New law lets juveniles off in Lynn

High school vandals under 12 face no charges

The state’s new criminal justice law, signed by Gov. Charlie Baker in April, is already having an impact.

Four juveniles, one who was 13 and the others younger than 12, allegedly broke into Lynn English High School over the weekend and caused significant damage. Only the 13-year-old was arrested and charged because of a provision in the new law that raised the minimum age of criminal responsibility from 7 to 12. The other three juveniles, one as young as nine, were released to their parents.

According to the Daily Item, the two boys and two girls broke into the school on both Saturday and Sunday but weren’t caught until Sunday when a coach who was at the school notified authorities.

The extent of the damage was unclear, but officials said it was extensive. Walls were spray painted, classrooms were vandalized, barrels were overturned, television sets were broken, and a floor waxing machine was driven through a wall in the kitchen, scattering food everywhere.

John Ford, a school committee member who serves as the chairman of the building and grounds subcommittee, told the Daily Item that it was crazy that police couldn’t do anything to the juveniles under 12. He said there is no way to discipline them.

The provision in the new law raising the age of criminal responsibility to 12 did not get a lot of attention during the legislative process. More controversial was a proposal to raise the age of criminal majority from 18 to 19, which would have allowed 19-year-olds to be processed through the juvenile rather than the adult court system. That provision didn’t make it into the final law.

The Massachusetts Association of District Attorneys opposed both provisions. The association, in a letter to Senate officials, said raising the age of criminal prosecution to 12 was “the proverbial solution in search of a problem, the unintended consequences of which could be quite serious.”

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Bruce Mohl

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About Bruce Mohl

Bruce Mohl is the editor of CommonWealth magazine. Bruce came to CommonWealth from the Boston Globe, where he spent nearly 30 years in a wide variety of positions covering business and politics. He covered the Massachusetts State House and served as the Globe’s State House bureau chief in the late 1980s. He also reported for the Globe’s Spotlight Team, winning a Loeb award in 1992 for coverage of conflicts of interest in the state’s pension system. He served as the Globe’s political editor in 1994 and went on to cover consumer issues for the newspaper. At CommonWealth, Bruce helped launch the magazine’s website and has written about a wide range of issues with a special focus on politics, tax policy, energy, and gambling. Bruce is a graduate of Ohio Wesleyan University and the Fletcher School of Law and Diplomacy at Tufts University. He lives in Dorchester.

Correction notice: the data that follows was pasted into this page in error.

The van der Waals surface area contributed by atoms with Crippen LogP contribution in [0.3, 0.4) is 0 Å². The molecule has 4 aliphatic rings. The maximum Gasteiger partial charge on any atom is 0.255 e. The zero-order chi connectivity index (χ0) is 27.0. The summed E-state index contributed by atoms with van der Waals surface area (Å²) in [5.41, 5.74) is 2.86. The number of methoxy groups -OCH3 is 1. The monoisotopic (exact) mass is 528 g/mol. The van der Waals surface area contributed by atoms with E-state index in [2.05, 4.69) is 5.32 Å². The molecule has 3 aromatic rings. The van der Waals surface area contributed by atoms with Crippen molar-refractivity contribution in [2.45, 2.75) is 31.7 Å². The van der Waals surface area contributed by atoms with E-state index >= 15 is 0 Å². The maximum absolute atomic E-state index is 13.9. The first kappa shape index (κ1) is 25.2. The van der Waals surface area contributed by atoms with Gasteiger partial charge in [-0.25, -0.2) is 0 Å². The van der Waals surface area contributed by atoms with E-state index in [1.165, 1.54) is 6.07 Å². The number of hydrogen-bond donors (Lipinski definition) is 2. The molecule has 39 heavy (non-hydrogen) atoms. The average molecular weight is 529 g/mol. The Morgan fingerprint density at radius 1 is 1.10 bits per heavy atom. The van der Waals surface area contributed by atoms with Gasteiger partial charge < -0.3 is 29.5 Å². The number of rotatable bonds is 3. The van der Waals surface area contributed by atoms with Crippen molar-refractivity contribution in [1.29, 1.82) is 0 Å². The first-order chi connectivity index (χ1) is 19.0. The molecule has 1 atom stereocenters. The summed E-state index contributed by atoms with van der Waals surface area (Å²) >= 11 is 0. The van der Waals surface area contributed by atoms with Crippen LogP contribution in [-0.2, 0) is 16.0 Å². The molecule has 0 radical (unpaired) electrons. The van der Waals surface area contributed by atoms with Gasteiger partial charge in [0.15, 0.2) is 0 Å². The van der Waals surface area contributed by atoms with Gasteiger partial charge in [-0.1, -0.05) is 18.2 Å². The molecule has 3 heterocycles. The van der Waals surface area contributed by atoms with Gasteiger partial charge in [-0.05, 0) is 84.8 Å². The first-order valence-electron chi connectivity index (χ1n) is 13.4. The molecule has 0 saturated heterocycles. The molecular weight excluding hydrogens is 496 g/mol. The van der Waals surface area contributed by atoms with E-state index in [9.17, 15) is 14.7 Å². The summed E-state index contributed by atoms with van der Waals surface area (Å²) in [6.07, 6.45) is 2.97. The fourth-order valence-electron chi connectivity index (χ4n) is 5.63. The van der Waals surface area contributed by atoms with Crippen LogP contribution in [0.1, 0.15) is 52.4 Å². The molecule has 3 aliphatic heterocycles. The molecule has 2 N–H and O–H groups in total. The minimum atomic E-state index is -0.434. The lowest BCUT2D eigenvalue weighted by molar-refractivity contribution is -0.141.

About Bruce Mohl

Bruce Mohl is the editor of CommonWealth magazine. Bruce came to CommonWealth from the Boston Globe, where he spent nearly 30 years in a wide variety of positions covering business and politics. He covered the Massachusetts State House and served as the Globe’s State House bureau chief in the late 1980s. He also reported for the Globe’s Spotlight Team, winning a Loeb award in 1992 for coverage of conflicts of interest in the state’s pension system. He served as the Globe’s political editor in 1994 and went on to cover consumer issues for the newspaper. At CommonWealth, Bruce helped launch the magazine’s website and has written about a wide range of issues with a special focus on politics, tax policy, energy, and gambling. Bruce is a graduate of Ohio Wesleyan University and the Fletcher School of Law and Diplomacy at Tufts University. He lives in Dorchester.

The DAs said they were unaware of any cases where young children had been prosecuted. But they said charges were often filed against young people — not to pursue a criminal prosecution but to provide standing for the courts to provide the child and his or her family with the intervention, counseling, and assistance needed.

Rep. Claire Cronin of Brockton, the chair of the House Judiciary Committee, predicted raising the age of prosecution from 7 to 12 would reduce the number of young people ensnared in the state’s criminal justice system. “There’s an indisputable link between the age in which a child enters our criminal justice system and the likelihood of a child remaining in the system throughout their life,” she said.